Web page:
Friday, August 13, 2004

Do you hear the people sing?

Do you hear the people sing,
Singing the songs of angry men,
It is the music of a people who will not be slaves again.
When the beating of your heart matches the beating of the drums,
There is a life about to dawn when tomorrow comes.

With these lines the freedom fighters in the musical adaptation of Victor Hugo's take up their arms to fight. They are a people who have suffered too much, had far more wrongs hoisted on their shoulders than their backs can take; with this rallying cry they struggle for justice and righteousness.

Here in America we are currently engaged in a struggle divided by those same battle lines; but our battle will come to head not on the crude but heroic barricade hastily wrought on a Paris street, it will be fought in curtain covered cloisters where we will strike blows of glorious Democracy.

And as we stoke the forge of Liberty, we have our own battle cry; it is a song deeply rooted in the song America, sung again during the Revolution in France. It is a prayer for change, a chant of liberte, fraternite, egalite, of Freedom equality and brotherhood.

It is the song of the Abu Ghraib prison, of torture, and of broken laws and false accountability.

It is the song of lies, of avarice and greed, of leading a country to war; of pride and arrogance and a hardly final end to combat; of doing what may be the right action for thousands of wrong reasons, and in thousands of wrong ways.

And it is the song of outrage at the trade-off spoken of in Franklin's wise words, of trading liberty for false security and receiving neither. It is the song of fury as the event we can never forget is held hostage to ambition we cannot deny; the song of a President who plays on fear and hate and fights for a God that must be unique to him alone.

It is a song being sung more and more by those on the left and on the right, a bubbling and broiling anger simmered over a fire of economics and stoked by the bellows of outrage at an America who believes God is on it's side while playing a game of might makes right.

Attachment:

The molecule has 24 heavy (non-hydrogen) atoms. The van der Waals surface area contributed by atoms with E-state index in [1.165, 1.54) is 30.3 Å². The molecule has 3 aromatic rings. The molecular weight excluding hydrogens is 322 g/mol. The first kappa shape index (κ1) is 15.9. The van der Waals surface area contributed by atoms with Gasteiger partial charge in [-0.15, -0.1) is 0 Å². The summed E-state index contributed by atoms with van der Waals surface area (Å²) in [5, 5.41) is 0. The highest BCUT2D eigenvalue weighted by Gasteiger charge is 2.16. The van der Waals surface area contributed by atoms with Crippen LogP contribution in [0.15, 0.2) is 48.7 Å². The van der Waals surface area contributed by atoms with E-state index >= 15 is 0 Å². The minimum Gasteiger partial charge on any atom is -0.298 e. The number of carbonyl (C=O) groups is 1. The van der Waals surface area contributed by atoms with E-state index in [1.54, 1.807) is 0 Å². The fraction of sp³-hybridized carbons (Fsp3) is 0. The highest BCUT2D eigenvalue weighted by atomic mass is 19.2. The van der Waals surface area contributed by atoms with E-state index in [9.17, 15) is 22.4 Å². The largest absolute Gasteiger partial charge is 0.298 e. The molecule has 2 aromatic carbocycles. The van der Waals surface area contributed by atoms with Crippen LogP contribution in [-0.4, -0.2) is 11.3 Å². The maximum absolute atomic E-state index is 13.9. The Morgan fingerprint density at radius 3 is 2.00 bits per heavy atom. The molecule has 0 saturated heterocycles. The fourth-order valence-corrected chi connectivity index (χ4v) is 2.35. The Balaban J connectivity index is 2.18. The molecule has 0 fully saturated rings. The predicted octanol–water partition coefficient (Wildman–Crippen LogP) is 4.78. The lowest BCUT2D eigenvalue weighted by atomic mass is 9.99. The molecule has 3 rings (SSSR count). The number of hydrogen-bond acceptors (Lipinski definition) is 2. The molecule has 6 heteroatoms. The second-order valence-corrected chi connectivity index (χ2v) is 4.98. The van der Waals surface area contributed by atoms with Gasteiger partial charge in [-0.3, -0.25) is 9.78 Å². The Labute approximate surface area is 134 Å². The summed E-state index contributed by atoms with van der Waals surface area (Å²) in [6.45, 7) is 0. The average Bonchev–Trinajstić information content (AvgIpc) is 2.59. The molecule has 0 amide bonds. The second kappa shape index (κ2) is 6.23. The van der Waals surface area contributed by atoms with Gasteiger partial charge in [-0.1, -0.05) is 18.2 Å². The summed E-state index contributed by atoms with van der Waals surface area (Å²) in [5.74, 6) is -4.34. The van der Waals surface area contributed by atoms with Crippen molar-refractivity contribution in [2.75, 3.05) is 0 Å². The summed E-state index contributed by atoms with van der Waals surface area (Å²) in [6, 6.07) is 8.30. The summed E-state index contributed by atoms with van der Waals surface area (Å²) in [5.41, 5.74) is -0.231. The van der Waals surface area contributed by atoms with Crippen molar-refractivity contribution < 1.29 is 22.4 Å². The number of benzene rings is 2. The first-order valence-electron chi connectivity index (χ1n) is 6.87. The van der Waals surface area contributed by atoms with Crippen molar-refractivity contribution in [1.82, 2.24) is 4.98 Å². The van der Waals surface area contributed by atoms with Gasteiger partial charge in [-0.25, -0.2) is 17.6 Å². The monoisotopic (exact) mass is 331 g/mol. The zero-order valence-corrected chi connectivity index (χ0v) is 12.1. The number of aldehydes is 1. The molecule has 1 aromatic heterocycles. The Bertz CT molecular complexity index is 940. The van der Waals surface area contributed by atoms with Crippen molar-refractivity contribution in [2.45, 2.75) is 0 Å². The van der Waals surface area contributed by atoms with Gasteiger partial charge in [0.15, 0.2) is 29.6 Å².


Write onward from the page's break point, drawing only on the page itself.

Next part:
It is a song of change in the fall, a song of hope and righteous anger, and a song finally being sung that cannot be ignored.

The question Mr. Bush is: Can you hear the people sing?

Thursday, August 12, 2004

Dulce et Decorum est…

A very wise man once told me that his litmus test for whether or not a war was truly and inevitable necessary was thus: Whether or not he would want to send his children to fight in the war. Being a loving parent, this is a hard test to pass indeed.

This is how we must look at the War in Iraq; with the critical eye of someone who may be sending their most precious people off to die. When the Congress of the United States of America voted to give President George W. Bush the authority to wage war in Iraq, only one Congressman had a child in the Military. Sexual discrimination in the military aside, no Alex or Vanessa Kerry’s were shipped out to fight on the front lines; Jenna Bush is not encamped in Falujah or in a Baghdad Shiyite ghetto, wondering if Al-Sadr is going to get her killed.

But there are a great many young men and women serving in Falujah, and in the Baghdad ghettoes. There are a great many sons and daughters who are putting their lives on the line for a war they may or may not have supported.

We have always made heroes of our military—there is a reason G.I. Joe is still around—but do so without looking at the real reasons for the fighting they do. Our children fight the War on Terror, and our children die fighting it. When they do, we hang our heads and pray for them.

But when we are done praying for them we give speeches; our leaders tell us that they fight for Freedom, and they fight for our Safety, and that they give their lives in the service of something greater. It is an old tune with new words: Dulce et decorum est pro patria mori.

The line, which literally means “It is sweet and right to die for your country,” is most famously used in the Wilfred Owen poem Dulce et Decorum est. The poem speaks of lies used to bring children in to War, to recruit for the army.

“If in some smothering dream you too could pace
Behind the wagon we flung him in
And watch the white eyes writhing in his face
His hanging face, like a devil’s sick of sin…
…My friend you would not tell with such high zest
To children ardent for some desperate glory
The old Lie: Dulce et Decorum est
Pro patria mori.”

If we were on the front lines of the War on Terror, if we were bent double like old beggars in a bunker waiting for a 15 year old with a Rocket Propelled Grenade launcher to come looking for us; if we lived in fear of the bullet that would do us in, of the boy our own age with an AK-47 with murder in his eyes, would we say the things we do?

If every day we lived in fear of another new militia army attacking our post, if we fought day by day against the people we had come to save, would we tell our children Dulce et Decorum est?
How can a Congress vote to go to war when only one man of hundreds has a child with a stake in the game?

And how can we, as Americans, sit by and watch our children and our friends die? With the election coming, with a chance to change and bring our family’s home, can we truly sit by and do nothing.

America, ask yourselves…is it truly Dulce et Decorum est pro patria mori?